Ready-to-eat meals are another area that became even more popular during the pandemic, and has continued to be a growing and evolving part of the business. “At 11:30 am, the line starts building up all the way to the front door,” Barrientos says. “We have expanded a little bit because customers wanted to come and grab some dishes for dinner to help on the preparation. We have great convenient options for our customers that include ready-to-eat options such as hot meals , prepared salads, and ready-to-cook options. Our stores are where quality meets convenience.” In Bonaire, the Van den Tweel Caribbean Group has the best bakery program, which will eventually be expanded to all stores. Barrientos notes, “It is basically a new program coming from Europe, where we are going to sell Premium bread in all of our stores. It will constantly be baked as we go. So, when you walk into a store, you’ll get the smell and be able to grab some fresh-baked products from our bakeries.”
Thanks to so many important longstanding relationships with vendors, fresh, top quality food is a highlight of the Van den Tweel Caribbean Group business. According to Barrientos, “We have very good partners in the produce side, the meat sections, the dairy section, in the bakery, and in the frozen foods. In terms of meats and produce, you want quality, you want freshness. Our customers in the Caribbean deserve the best. So that’s where our pride is. In each one of the islands, we have the best produce department, the best meat department, the best bakery department, just to make the shopping experience better.”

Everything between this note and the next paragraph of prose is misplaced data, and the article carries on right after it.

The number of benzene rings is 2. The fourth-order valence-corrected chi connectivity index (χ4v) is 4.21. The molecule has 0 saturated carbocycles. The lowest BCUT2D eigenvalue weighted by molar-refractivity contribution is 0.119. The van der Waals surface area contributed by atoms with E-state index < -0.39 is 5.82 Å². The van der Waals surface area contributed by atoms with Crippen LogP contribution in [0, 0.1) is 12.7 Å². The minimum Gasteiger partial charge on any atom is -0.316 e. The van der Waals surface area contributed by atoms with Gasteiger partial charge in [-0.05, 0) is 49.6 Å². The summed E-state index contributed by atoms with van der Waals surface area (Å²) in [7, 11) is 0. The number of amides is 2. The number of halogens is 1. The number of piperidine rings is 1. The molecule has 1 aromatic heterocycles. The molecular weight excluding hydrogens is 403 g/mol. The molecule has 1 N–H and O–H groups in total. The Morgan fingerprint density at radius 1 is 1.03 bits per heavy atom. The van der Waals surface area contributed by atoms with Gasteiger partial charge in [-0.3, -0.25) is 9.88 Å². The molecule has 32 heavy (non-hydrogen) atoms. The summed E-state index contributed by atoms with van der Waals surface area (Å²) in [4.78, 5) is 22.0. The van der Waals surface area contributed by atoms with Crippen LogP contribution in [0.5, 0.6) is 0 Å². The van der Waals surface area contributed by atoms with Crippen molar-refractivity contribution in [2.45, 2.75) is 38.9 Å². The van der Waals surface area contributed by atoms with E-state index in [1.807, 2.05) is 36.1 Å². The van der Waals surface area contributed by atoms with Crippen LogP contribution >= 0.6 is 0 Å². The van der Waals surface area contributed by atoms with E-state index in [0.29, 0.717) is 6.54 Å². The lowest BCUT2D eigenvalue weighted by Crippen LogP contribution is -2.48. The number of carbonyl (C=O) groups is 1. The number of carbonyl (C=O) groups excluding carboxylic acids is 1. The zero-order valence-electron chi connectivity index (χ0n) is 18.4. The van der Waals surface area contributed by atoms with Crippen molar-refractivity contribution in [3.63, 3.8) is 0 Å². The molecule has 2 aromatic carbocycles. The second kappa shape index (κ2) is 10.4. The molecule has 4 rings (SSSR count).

Although locally sourced products are not as plentiful on the islands, where dry hot weather is the norm, the Van den Tweel Group does support local farmers wherever possible. “For example,” offers Barrientos, “In Aruba, there are people growing lettuce, some of them have farms for eggs, some of them are growing mushrooms. So, within this small offering, we try to support as much as we can and sell the goods that are being produced in each one of the islands.”
As tourism returns and life gets back to some semblance of normal, Barrientos sees continued opportunity for the Van den Tweel Caribbean Group, with potential for more acquisitions throughout the Caribbean, and a planned remodel of the stores in Curacao and Bonaire in 2023. He indicates that with a strong executive team the group is also planning to centralize operations, working out of company headquarters in Curacao. In summary, he adds, “We have reached a point where we are a mature group. We are ready to improve the things are not 100% in the stores. Our goal is to grow the group and continue bringing the best shopping experience to all the islands in the Caribbean.”